A beachcam video shows the terrifying moment a surfer was fatally attacked by a shark which left a tooth and jaw marks in his board.
Nick Slater, 46, was dragged to shore by other surfers following the harrowing incident at Greenmount Beach, in Coolangatta, Queensland, on Tuesday evening local time.
A large tiger shark was then caught in nearby nets with further investigations underway to determine if it is the shark responsible for the attack, said Premier Annastacia Palaszczuk.
Swimmers and surfers are being urged not to go in the water from Burleigh to the New South Wales border until further notice – with the attack the first shark fatality in the area for more than 60 years.
Lifeguards on jet skis and a helicopter carried out searches for the shark along the stretch of coast the following morning.
Mr Slater – who was attacked at around 5pm – suffered severe leg wounds and died at the beach, despite the best efforts of first responders.
The footage of the attack and subsequent rescue were captured by a surf camera mounted on the popular beach.
One man who was in the water nearby told 9News his attention was first drawn to a large gathering of seagulls which he described as “unusual”.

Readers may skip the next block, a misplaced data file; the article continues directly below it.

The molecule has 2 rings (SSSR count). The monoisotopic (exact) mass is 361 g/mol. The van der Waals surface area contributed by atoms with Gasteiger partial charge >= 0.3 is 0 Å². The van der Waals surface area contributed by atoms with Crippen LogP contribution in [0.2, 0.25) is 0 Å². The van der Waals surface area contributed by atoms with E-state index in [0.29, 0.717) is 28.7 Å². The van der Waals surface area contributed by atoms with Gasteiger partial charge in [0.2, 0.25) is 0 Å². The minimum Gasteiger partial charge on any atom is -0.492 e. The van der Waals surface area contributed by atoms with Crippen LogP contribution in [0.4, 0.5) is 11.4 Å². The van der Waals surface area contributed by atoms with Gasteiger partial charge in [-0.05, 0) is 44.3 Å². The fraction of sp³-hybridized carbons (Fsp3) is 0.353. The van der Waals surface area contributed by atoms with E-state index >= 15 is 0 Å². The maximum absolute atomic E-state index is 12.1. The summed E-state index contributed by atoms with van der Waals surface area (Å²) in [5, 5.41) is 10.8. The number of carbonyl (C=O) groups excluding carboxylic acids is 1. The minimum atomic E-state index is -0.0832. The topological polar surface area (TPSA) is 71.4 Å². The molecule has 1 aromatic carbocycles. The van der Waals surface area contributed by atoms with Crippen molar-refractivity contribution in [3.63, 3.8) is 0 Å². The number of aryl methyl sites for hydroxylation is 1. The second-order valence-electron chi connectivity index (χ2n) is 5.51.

“All of a sudden I heard this lady screaming,” he added.
Surfer Leo Cabral was filming his son, 13, when he “heard people yelling ‘shark, shark, shark”, he told the news broadcaster.
“I looked around and thought maybe it’s a dolphin. I looked again at my son and with my camera, I zoomed in next to him to his left and I saw a board and the guy was laying down in the water.”
Referring to Mr Slater, Ms Palaszczuk said: “I offer my deepest condolences to the friends and family of the man taken so tragically.”
Gold Coast Mayor Thomas Tate confirmed it was the first fatal attack in the area since 1958.
He added it was a “devastating shock to the community”.
The last shark attack on the Gold Coast was in 2012 when a 20-year-old surfer was bitten off Nobby Beach, further north of Coolangatta, but survived.
Tuesday’s incident has reignited the debate about the effectiveness of shark safety nets and drum lines.